The El Niño hiccup
It was mid-summer, 2015, and the Old Farmer’s Almanac [OFA] had released its annual ‘weather trends’ forecast. As usual, the scientists went into full-on attack mode, ridiculing the publication relentlessly with haughty, self-righteous derision.
They thought they REALLY had something to denounce this time around, however, more so than ever before. OFA had predicted that much of California (especially the southern two-thirds) would still be in the throes of a drought after winter relented, despite the coming El Niño.
The ‘science’ was on their side this time, and these brilliant minds KNEW that this year’s phenomenon would dump merry buckets of soaked happiness on most of the Sunshine State. So they squeezed their superior skulls into their smarter-than-everyone-else hats, and went on a passionate assault of the annual almanac.
Here’s but one of many examples of the dismissive attitude cast upon OFA. Note the smug, contemptuous tone…
The folks at the humble publication stood by their forecasts, and waited. Now that we are in March, let us see who rose to the top (emphasis mine)…
Californians were expecting non-stop rainstorms fueled by one of the largest El Niños on record.
NASA climatologist Bill Patzert famously called the massive band of warm water in the Pacific a “Godzilla” El Niño, predicted to drench drought-ravaged California
“El Niño remains immense,” Patzert insisted to CBS News. “It’s had a powerful impact over the last six months, and even this winter, all the volatile weather we’ve had across the United States — the fingerprint of El Niño is on all these events.”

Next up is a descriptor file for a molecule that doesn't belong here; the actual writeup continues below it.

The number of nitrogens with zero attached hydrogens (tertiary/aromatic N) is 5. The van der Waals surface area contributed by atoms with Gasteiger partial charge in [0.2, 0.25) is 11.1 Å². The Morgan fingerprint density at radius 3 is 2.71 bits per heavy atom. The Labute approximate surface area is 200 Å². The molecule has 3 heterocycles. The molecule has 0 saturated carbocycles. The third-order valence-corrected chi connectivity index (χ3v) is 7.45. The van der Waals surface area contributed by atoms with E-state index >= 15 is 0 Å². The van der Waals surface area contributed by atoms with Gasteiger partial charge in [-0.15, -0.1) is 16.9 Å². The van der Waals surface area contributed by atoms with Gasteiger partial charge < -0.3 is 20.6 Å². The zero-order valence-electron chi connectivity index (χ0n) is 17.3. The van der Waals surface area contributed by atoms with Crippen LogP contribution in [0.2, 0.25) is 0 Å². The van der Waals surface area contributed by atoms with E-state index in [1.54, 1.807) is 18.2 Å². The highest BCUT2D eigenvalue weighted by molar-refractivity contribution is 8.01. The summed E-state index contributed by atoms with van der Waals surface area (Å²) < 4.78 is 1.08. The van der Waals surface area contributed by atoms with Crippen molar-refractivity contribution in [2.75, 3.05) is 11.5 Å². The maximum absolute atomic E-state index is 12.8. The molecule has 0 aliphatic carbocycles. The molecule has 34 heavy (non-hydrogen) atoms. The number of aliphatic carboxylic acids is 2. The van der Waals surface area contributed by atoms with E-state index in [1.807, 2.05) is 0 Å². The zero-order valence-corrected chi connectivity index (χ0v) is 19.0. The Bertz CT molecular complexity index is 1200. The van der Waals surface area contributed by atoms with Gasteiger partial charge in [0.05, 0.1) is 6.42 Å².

Turns out the El Niño is so big, it shifted the jet stream further north, allowing storms to batter Northern California and the Pacific Northwest.
Well now, isn’t that curious? So most of Cali has gotten what could be considered average-to-below average precipitation for this winter, and is STILL experiencing drought conditions… just like OFA predicted.
Look, I am not suggesting that one should abandon meteorology in favor of ‘secret formulas’ in centuries-old publications to plan their seasons. Nor am I asserting homespun methods of predicting weather are greater than the scientific, though it may appear I am doing just that.
What I am stating (and I am stating it without reservation) is that scientists need to get a little humility and tone down their elitist, self-flattering opinions. They — indeed, we all — need to find some balance, accept that rustic practices might have validity, and… I don’t know, have a little fun in life.
They need to realize that most of us read the OFA for that very reason, fun. We also read for the various tidbits of wisdom and knowledge found in many other places in the book, and yes… we enjoy the forecasts, too.
A vast majority of us plan not our daily lives around said-forecasts, nor do we view them with anything resembling ‘certainty.’ We do, however, find comfort in the thought of simpler, more analog methods being utilized, methods which often poke fun at — and holes in — the digital absolutism so common in modern life.
This brings us to a vital point, perhaps the most vital: These scientists also need to admit when they were wrong — seriously, without any doubt whatsoever, wrong. And they missed the El Niño forecast; they missed it badly.
So score one for the Old Farmer’s Almanac; they nailed this prediction, and did so when every intellectual aristocrat arrogantly dismissed them for making it. For those of us who are fans of OFA, us ‘simple’ folk whom prefer a more analog view of the world… that is delicious, all on its own.